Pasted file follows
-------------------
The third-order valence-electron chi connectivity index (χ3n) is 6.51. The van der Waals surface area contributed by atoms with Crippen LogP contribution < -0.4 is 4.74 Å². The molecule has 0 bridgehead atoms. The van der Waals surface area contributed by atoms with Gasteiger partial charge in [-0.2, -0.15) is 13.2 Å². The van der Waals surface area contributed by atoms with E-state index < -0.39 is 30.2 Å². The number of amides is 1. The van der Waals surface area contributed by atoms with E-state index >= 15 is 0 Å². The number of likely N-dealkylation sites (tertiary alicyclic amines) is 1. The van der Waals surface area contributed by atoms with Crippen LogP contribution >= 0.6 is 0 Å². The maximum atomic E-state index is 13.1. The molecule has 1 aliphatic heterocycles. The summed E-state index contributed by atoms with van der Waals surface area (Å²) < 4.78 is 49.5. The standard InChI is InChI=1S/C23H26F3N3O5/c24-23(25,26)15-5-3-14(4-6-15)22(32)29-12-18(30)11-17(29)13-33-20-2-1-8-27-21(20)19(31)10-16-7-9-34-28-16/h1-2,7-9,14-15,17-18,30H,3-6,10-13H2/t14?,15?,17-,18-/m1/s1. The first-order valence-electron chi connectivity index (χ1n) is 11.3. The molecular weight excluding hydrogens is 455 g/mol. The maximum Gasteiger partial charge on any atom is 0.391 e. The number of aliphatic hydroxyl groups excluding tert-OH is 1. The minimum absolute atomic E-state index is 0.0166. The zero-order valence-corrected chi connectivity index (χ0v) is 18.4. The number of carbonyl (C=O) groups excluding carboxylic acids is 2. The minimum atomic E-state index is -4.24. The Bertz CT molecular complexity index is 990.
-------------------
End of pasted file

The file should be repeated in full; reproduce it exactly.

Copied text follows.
The third-order valence-electron chi connectivity index (χ3n) is 6.51. The van der Waals surface area contributed by atoms with Crippen LogP contribution < -0.4 is 4.74 Å². The molecule has 0 bridgehead atoms. The van der Waals surface area contributed by atoms with Gasteiger partial charge in [-0.2, -0.15) is 13.2 Å². The van der Waals surface area contributed by atoms with E-state index < -0.39 is 30.2 Å². The number of amides is 1. The van der Waals surface area contributed by atoms with E-state index >= 15 is 0 Å². The number of likely N-dealkylation sites (tertiary alicyclic amines) is 1. The van der Waals surface area contributed by atoms with Crippen LogP contribution >= 0.6 is 0 Å². The maximum atomic E-state index is 13.1. The molecule has 1 aliphatic heterocycles. The summed E-state index contributed by atoms with van der Waals surface area (Å²) < 4.78 is 49.5. The standard InChI is InChI=1S/C23H26F3N3O5/c24-23(25,26)15-5-3-14(4-6-15)22(32)29-12-18(30)11-17(29)13-33-20-2-1-8-27-21(20)19(31)10-16-7-9-34-28-16/h1-2,7-9,14-15,17-18,30H,3-6,10-13H2/t14?,15?,17-,18-/m1/s1. The first-order valence-electron chi connectivity index (χ1n) is 11.3. The molecular weight excluding hydrogens is 455 g/mol. The maximum Gasteiger partial charge on any atom is 0.391 e. The number of aliphatic hydroxyl groups excluding tert-OH is 1. The minimum absolute atomic E-state index is 0.0166. The zero-order valence-corrected chi connectivity index (χ0v) is 18.4. The number of carbonyl (C=O) groups excluding carboxylic acids is 2. The minimum atomic E-state index is -4.24. The Bertz CT molecular complexity index is 990.